In a recent work of mine I described something very similar to the amodal / modal divide. I just called it “world-sheet” and “texture”. The world-sheet is the depth-map that results from network of subjective measurements of distance that we entertain in our mind. Texture is the modal-specific qualia patterns (e.g. in visual experience these would be mongrels) that enrich the information content and experiential quality of the models we hold in the world-sheet.

(If you are interested, here is the article in which I talked about this: https://qualiacomputing.com/2016/12/12/the-hyperbolic-geometry-of-dmt-experiences/)

]]>There are plenty of other areas of math out there, say topology, number theory, probability, category theory, to name a few broad fields. You seem to say that mathematics is about discovering the structure of our mental representations. Does that mean category theory is not ‘true’ math? If so, then what you mean by math is not what anyone else means by math.

And furthermore we can write down plenty of perfectly self-consistent geometrical theory that doesn’t necessarily correspond to either the physical world or to perception. You present some theory about some particular projections that you think match our visual perception, but you could easily write other projections (say, replace the sphere with an ellipsoid). And at most one of them would truly represent perception. Would you say the other one wasn’t ‘true’?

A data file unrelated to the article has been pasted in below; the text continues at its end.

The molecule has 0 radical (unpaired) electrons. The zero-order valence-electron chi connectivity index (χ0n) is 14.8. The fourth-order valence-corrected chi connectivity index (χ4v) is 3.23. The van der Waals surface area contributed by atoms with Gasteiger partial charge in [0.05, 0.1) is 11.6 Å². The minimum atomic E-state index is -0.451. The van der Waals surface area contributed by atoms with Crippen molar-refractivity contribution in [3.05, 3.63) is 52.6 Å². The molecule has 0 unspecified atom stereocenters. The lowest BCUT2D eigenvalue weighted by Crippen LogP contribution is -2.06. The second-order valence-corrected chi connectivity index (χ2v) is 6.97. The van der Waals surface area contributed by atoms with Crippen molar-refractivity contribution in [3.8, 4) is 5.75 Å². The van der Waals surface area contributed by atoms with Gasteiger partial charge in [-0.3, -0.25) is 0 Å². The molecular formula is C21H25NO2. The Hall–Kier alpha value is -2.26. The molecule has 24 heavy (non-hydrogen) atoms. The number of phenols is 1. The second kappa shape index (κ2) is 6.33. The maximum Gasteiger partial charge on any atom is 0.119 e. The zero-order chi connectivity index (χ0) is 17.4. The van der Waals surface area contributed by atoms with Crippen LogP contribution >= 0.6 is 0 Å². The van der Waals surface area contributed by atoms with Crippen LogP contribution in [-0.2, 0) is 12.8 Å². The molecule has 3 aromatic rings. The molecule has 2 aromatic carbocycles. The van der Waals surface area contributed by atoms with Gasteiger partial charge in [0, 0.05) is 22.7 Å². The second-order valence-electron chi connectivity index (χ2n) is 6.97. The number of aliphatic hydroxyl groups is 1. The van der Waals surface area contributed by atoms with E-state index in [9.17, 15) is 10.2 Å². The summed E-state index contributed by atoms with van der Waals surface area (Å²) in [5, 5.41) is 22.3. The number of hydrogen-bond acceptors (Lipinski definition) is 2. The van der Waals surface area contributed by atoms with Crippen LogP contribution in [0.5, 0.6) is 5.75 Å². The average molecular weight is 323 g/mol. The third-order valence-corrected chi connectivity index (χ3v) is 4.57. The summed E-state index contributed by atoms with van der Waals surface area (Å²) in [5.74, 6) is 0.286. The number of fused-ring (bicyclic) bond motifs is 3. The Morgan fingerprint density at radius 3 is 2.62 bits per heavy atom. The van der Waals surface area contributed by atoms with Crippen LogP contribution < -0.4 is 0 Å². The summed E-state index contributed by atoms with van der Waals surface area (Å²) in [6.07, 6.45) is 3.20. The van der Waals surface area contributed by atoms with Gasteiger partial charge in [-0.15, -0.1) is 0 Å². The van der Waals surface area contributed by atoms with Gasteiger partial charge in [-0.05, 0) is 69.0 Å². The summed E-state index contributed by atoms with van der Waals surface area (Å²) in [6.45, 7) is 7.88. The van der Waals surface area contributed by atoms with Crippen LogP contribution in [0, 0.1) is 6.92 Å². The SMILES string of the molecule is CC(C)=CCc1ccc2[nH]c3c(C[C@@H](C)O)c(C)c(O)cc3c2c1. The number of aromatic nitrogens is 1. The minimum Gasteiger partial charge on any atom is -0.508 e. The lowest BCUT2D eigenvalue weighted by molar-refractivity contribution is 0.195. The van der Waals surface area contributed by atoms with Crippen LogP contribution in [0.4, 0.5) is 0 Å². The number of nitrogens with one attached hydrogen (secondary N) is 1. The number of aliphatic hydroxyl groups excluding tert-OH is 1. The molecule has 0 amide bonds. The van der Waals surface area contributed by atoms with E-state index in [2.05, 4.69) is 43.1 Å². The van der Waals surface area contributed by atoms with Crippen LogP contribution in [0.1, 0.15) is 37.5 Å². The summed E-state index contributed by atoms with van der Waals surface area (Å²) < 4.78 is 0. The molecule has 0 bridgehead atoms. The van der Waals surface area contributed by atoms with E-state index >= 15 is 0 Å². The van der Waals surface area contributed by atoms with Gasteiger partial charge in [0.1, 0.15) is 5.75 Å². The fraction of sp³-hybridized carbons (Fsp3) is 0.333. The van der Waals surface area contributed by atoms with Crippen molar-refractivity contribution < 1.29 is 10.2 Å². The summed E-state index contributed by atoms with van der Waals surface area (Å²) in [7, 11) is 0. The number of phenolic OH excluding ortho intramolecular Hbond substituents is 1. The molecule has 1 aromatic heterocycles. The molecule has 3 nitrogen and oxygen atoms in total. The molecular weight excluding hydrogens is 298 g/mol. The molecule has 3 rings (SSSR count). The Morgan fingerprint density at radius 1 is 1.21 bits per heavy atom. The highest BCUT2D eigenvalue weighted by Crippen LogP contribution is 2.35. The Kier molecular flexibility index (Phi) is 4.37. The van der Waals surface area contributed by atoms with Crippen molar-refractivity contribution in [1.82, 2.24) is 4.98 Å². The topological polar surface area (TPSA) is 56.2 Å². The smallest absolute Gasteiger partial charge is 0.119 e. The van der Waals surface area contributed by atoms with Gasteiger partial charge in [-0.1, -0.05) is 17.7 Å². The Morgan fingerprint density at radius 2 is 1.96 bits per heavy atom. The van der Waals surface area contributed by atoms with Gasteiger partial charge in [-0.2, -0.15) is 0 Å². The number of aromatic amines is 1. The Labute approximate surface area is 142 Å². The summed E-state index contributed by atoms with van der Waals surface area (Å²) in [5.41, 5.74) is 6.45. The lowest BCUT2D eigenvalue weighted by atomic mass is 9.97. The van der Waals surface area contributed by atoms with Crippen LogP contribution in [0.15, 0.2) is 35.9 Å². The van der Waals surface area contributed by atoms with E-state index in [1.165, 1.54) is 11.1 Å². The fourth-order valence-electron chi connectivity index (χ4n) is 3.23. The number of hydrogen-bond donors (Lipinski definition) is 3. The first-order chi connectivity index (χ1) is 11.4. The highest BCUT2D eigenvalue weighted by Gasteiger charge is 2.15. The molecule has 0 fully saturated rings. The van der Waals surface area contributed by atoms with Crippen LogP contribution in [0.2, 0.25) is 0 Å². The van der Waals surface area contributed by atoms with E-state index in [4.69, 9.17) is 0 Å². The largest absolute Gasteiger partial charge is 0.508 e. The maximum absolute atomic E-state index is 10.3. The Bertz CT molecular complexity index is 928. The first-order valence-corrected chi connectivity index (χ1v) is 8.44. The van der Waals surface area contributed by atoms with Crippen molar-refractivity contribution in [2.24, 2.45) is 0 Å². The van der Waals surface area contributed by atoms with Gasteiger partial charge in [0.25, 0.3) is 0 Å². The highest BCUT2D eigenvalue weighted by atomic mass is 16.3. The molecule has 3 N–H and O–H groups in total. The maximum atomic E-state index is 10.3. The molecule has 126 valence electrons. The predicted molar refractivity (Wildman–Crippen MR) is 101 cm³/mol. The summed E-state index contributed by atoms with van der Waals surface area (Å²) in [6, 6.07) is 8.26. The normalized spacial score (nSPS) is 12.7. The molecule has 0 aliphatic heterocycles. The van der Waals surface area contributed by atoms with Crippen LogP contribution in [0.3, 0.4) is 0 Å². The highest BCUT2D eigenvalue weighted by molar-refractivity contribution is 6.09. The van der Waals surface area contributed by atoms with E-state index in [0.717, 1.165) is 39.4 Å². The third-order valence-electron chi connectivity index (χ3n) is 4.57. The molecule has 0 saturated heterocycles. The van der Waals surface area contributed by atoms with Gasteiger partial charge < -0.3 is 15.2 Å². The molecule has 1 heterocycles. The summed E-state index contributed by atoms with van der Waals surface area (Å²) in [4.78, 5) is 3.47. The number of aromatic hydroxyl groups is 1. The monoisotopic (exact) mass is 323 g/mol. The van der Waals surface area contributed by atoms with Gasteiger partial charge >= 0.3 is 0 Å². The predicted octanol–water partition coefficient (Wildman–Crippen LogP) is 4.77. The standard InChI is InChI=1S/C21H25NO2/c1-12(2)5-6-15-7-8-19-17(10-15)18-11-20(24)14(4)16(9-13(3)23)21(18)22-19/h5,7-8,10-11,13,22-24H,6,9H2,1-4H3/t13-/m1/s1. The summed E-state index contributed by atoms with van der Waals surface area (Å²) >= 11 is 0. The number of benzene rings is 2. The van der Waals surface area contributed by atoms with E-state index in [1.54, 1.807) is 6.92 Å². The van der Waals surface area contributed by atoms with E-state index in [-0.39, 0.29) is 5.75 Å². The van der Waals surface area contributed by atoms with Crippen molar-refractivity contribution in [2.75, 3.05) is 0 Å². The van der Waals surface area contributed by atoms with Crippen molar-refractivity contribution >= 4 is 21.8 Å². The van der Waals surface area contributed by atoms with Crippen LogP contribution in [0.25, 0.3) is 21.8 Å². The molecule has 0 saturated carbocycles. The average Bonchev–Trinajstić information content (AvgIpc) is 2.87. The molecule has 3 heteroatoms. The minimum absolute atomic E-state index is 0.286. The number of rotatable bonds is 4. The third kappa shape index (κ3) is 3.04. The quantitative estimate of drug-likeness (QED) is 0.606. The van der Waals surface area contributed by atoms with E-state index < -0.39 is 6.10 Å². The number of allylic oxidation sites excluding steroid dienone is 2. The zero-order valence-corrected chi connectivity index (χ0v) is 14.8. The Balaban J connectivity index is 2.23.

It makes much more sense to think of all the theories as ‘true’ math, and say that the question you’re interested in is a scientific question about what math describes the structure of your thoughts, rather than being in any sense about which math is ‘true’.

]]>But then I suspect you won’t agree with that one either. The deep mystery is what makes it interesting! You are missing the best part of the story!

]]>But in the end, either algebra is just a set of symbols on a page – they have their structures independent of the minds that conceive them, and independent of the world. The theories can be used to describe the world because the world has the same structure. (I similarly don’t think there’s any paradox in mapping infinite domains into finite ones – as long as the math doesn’t generate any contradictions (and it provably doesn’t), there’s no reason this should be impossible. Whether it’s physical is a separate question). We don’t see periodicity because our brains have periodicity but because rotations just are periodic.

There is a connection to minds, but I think you have the wrong one – I think our minds have representations that are described efficiently by GA because our minds are adapted to a world that is described efficiently by GA. Note that physics isn’t made of math, either, on this view; it’s just isomorphic to math. Isomorphism is the key really — there’s nothing mysterious going on.

]]>My hypothesis is that we have a mental coordinate system similar to that of a globe.

On the globe longitude angular separations are greater near equator and smaler near the poles.

The moons diameter is in fact constant 0.5 degree, put persieved greater near the horison and smaller near zenit. Maybe this could be explained even better with your ideas of our visual perception. ]]>

A Mathematician’s Lament

https://www.maa.org/external_archive/devlin/LockhartsLament.pdf

We are on the same page re Traditional Notation: http://philiprhoades.org/music/gnote2_1.pdf

What language did you use for your NN/BP exercise? Would you share it?

BTW, I have signed up with Better Explained and left a note for Kalid re NNs. ]]>